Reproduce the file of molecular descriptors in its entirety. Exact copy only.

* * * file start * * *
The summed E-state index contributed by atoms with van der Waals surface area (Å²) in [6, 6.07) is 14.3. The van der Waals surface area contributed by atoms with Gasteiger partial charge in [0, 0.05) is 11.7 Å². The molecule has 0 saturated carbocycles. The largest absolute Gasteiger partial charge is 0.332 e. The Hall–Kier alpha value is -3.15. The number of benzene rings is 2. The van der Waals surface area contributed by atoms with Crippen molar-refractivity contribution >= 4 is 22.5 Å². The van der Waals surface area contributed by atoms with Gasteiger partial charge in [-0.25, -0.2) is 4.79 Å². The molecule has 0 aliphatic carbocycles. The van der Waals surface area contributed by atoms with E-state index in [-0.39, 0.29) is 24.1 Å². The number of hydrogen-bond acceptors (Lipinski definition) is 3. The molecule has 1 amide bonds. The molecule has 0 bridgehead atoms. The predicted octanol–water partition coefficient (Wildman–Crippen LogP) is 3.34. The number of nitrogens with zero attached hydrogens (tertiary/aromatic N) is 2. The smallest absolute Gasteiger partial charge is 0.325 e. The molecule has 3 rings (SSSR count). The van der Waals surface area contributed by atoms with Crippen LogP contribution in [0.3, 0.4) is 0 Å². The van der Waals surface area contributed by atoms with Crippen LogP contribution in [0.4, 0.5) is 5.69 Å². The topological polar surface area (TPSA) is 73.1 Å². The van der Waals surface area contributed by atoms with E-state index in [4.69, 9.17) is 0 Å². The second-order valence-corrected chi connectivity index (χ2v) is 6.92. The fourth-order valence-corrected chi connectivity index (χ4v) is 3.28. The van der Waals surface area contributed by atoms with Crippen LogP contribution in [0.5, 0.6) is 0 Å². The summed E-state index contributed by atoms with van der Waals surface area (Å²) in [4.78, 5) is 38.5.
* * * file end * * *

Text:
The summed E-state index contributed by atoms with van der Waals surface area (Å²) in [6, 6.07) is 14.3. The van der Waals surface area contributed by atoms with Gasteiger partial charge in [0, 0.05) is 11.7 Å². The molecule has 0 saturated carbocycles. The largest absolute Gasteiger partial charge is 0.332 e. The Hall–Kier alpha value is -3.15. The number of benzene rings is 2. The van der Waals surface area contributed by atoms with Crippen molar-refractivity contribution >= 4 is 22.5 Å². The van der Waals surface area contributed by atoms with Gasteiger partial charge in [-0.25, -0.2) is 4.79 Å². The molecule has 0 aliphatic carbocycles. The van der Waals surface area contributed by atoms with E-state index in [-0.39, 0.29) is 24.1 Å². The number of hydrogen-bond acceptors (Lipinski definition) is 3. The molecule has 1 amide bonds. The molecule has 0 bridgehead atoms. The predicted octanol–water partition coefficient (Wildman–Crippen LogP) is 3.34. The number of nitrogens with zero attached hydrogens (tertiary/aromatic N) is 2. The smallest absolute Gasteiger partial charge is 0.325 e. The molecule has 3 rings (SSSR count). The van der Waals surface area contributed by atoms with Crippen LogP contribution in [0.3, 0.4) is 0 Å². The van der Waals surface area contributed by atoms with Crippen LogP contribution in [0.4, 0.5) is 5.69 Å². The topological polar surface area (TPSA) is 73.1 Å². The van der Waals surface area contributed by atoms with E-state index in [4.69, 9.17) is 0 Å². The second-order valence-corrected chi connectivity index (χ2v) is 6.92. The fourth-order valence-corrected chi connectivity index (χ4v) is 3.28. The van der Waals surface area contributed by atoms with Crippen LogP contribution in [0.5, 0.6) is 0 Å². The summed E-state index contributed by atoms with van der Waals surface area (Å²) in [4.78, 5) is 38.5.